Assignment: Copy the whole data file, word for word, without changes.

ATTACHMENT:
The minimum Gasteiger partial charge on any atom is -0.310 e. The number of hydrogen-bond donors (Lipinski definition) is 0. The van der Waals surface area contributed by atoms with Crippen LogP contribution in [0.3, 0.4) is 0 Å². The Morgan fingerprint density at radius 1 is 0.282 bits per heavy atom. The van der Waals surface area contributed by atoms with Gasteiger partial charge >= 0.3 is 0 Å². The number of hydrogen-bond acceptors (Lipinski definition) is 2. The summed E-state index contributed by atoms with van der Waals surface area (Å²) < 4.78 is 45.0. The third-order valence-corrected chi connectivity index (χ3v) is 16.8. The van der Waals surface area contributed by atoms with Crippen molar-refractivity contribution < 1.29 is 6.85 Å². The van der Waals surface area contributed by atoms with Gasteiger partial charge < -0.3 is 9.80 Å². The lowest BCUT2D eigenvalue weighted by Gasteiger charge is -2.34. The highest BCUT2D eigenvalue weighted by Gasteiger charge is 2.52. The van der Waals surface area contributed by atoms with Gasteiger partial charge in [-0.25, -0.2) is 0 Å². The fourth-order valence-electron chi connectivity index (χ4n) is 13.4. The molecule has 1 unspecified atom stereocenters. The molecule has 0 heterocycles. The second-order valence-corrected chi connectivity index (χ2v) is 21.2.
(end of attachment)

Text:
The minimum Gasteiger partial charge on any atom is -0.310 e. The number of hydrogen-bond donors (Lipinski definition) is 0. The van der Waals surface area contributed by atoms with Crippen LogP contribution in [0.3, 0.4) is 0 Å². The Morgan fingerprint density at radius 1 is 0.282 bits per heavy atom. The van der Waals surface area contributed by atoms with Gasteiger partial charge >= 0.3 is 0 Å². The number of hydrogen-bond acceptors (Lipinski definition) is 2. The summed E-state index contributed by atoms with van der Waals surface area (Å²) < 4.78 is 45.0. The third-order valence-corrected chi connectivity index (χ3v) is 16.8. The van der Waals surface area contributed by atoms with Crippen molar-refractivity contribution < 1.29 is 6.85 Å². The van der Waals surface area contributed by atoms with Gasteiger partial charge < -0.3 is 9.80 Å². The lowest BCUT2D eigenvalue weighted by Gasteiger charge is -2.34. The highest BCUT2D eigenvalue weighted by Gasteiger charge is 2.52. The van der Waals surface area contributed by atoms with Gasteiger partial charge in [-0.25, -0.2) is 0 Å². The fourth-order valence-electron chi connectivity index (χ4n) is 13.4. The molecule has 1 unspecified atom stereocenters. The molecule has 0 heterocycles. The second-order valence-corrected chi connectivity index (χ2v) is 21.2.